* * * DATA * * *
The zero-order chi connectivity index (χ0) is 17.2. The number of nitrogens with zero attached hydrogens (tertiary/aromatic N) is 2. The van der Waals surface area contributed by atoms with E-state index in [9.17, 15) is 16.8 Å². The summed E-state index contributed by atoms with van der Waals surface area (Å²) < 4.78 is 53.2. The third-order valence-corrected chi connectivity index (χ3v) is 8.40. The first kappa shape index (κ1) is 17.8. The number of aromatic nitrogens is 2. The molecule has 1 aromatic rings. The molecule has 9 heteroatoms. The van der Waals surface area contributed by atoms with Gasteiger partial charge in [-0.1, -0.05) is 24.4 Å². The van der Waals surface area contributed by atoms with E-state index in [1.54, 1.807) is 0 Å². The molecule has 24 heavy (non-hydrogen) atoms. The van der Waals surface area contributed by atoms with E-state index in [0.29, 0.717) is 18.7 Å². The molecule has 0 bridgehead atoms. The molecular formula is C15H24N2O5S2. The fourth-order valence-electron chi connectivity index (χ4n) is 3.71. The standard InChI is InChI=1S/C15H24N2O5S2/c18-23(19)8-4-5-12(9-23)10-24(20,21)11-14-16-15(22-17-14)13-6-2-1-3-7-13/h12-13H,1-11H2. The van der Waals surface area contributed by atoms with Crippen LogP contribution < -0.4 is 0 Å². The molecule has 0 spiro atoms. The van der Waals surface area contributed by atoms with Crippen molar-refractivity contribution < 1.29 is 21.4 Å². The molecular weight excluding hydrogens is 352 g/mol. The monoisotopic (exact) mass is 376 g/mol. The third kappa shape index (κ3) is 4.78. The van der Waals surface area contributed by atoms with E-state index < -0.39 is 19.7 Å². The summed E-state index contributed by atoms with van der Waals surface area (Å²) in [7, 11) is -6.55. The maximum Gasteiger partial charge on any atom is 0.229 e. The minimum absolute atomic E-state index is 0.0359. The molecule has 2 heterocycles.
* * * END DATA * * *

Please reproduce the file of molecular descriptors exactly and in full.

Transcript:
The zero-order chi connectivity index (χ0) is 17.2. The number of nitrogens with zero attached hydrogens (tertiary/aromatic N) is 2. The van der Waals surface area contributed by atoms with E-state index in [9.17, 15) is 16.8 Å². The summed E-state index contributed by atoms with van der Waals surface area (Å²) < 4.78 is 53.2. The third-order valence-corrected chi connectivity index (χ3v) is 8.40. The first kappa shape index (κ1) is 17.8. The number of aromatic nitrogens is 2. The molecule has 1 aromatic rings. The molecule has 9 heteroatoms. The van der Waals surface area contributed by atoms with Gasteiger partial charge in [-0.1, -0.05) is 24.4 Å². The van der Waals surface area contributed by atoms with E-state index in [1.54, 1.807) is 0 Å². The molecule has 24 heavy (non-hydrogen) atoms. The van der Waals surface area contributed by atoms with E-state index in [0.29, 0.717) is 18.7 Å². The molecule has 0 bridgehead atoms. The molecular formula is C15H24N2O5S2. The fourth-order valence-electron chi connectivity index (χ4n) is 3.71. The standard InChI is InChI=1S/C15H24N2O5S2/c18-23(19)8-4-5-12(9-23)10-24(20,21)11-14-16-15(22-17-14)13-6-2-1-3-7-13/h12-13H,1-11H2. The van der Waals surface area contributed by atoms with Crippen LogP contribution < -0.4 is 0 Å². The molecule has 0 spiro atoms. The van der Waals surface area contributed by atoms with Crippen molar-refractivity contribution < 1.29 is 21.4 Å². The molecular weight excluding hydrogens is 352 g/mol. The monoisotopic (exact) mass is 376 g/mol. The third kappa shape index (κ3) is 4.78. The van der Waals surface area contributed by atoms with E-state index < -0.39 is 19.7 Å². The summed E-state index contributed by atoms with van der Waals surface area (Å²) in [7, 11) is -6.55. The maximum Gasteiger partial charge on any atom is 0.229 e. The minimum absolute atomic E-state index is 0.0359. The molecule has 2 heterocycles.